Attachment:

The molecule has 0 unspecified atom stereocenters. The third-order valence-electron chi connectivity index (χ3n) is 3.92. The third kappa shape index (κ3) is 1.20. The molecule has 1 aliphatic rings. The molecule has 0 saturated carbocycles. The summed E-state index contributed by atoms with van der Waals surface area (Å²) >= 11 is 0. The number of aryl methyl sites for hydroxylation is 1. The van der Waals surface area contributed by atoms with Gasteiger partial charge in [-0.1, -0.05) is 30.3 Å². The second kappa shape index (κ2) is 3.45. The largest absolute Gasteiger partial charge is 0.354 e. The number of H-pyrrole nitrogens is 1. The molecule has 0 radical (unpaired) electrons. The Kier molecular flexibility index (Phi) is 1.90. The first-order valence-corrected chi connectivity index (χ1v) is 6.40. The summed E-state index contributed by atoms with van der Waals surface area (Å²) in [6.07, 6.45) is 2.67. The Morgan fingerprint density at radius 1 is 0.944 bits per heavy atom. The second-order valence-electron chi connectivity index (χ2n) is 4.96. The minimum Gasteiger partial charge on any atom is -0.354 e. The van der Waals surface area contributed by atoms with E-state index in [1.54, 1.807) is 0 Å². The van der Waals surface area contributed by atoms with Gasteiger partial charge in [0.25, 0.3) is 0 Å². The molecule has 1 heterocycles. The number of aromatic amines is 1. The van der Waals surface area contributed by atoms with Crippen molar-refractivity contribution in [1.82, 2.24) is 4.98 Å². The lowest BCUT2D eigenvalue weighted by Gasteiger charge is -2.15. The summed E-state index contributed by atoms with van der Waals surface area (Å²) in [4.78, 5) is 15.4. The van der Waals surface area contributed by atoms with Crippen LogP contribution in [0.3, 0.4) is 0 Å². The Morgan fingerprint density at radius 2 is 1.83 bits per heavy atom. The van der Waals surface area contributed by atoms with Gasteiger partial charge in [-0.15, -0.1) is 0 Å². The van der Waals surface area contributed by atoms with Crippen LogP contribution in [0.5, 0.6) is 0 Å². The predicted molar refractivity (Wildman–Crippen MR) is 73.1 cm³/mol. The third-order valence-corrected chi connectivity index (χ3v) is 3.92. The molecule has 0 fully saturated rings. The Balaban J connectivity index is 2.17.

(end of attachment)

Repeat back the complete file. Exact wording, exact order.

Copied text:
The molecule has 0 unspecified atom stereocenters. The third-order valence-electron chi connectivity index (χ3n) is 3.92. The third kappa shape index (κ3) is 1.20. The molecule has 1 aliphatic rings. The molecule has 0 saturated carbocycles. The summed E-state index contributed by atoms with van der Waals surface area (Å²) >= 11 is 0. The number of aryl methyl sites for hydroxylation is 1. The van der Waals surface area contributed by atoms with Gasteiger partial charge in [-0.1, -0.05) is 30.3 Å². The second kappa shape index (κ2) is 3.45. The largest absolute Gasteiger partial charge is 0.354 e. The number of H-pyrrole nitrogens is 1. The molecule has 0 radical (unpaired) electrons. The Kier molecular flexibility index (Phi) is 1.90. The first-order valence-corrected chi connectivity index (χ1v) is 6.40. The summed E-state index contributed by atoms with van der Waals surface area (Å²) in [6.07, 6.45) is 2.67. The Morgan fingerprint density at radius 1 is 0.944 bits per heavy atom. The second-order valence-electron chi connectivity index (χ2n) is 4.96. The minimum Gasteiger partial charge on any atom is -0.354 e. The van der Waals surface area contributed by atoms with E-state index in [1.54, 1.807) is 0 Å². The van der Waals surface area contributed by atoms with Gasteiger partial charge in [0.25, 0.3) is 0 Å². The molecule has 1 heterocycles. The number of aromatic amines is 1. The van der Waals surface area contributed by atoms with Crippen molar-refractivity contribution in [1.82, 2.24) is 4.98 Å². The lowest BCUT2D eigenvalue weighted by Gasteiger charge is -2.15. The summed E-state index contributed by atoms with van der Waals surface area (Å²) in [4.78, 5) is 15.4. The van der Waals surface area contributed by atoms with Crippen LogP contribution in [0.3, 0.4) is 0 Å². The Morgan fingerprint density at radius 2 is 1.83 bits per heavy atom. The van der Waals surface area contributed by atoms with Gasteiger partial charge in [-0.15, -0.1) is 0 Å². The van der Waals surface area contributed by atoms with Crippen LogP contribution in [0.5, 0.6) is 0 Å². The predicted molar refractivity (Wildman–Crippen MR) is 73.1 cm³/mol. The third-order valence-corrected chi connectivity index (χ3v) is 3.92. The molecule has 0 fully saturated rings. The Balaban J connectivity index is 2.17.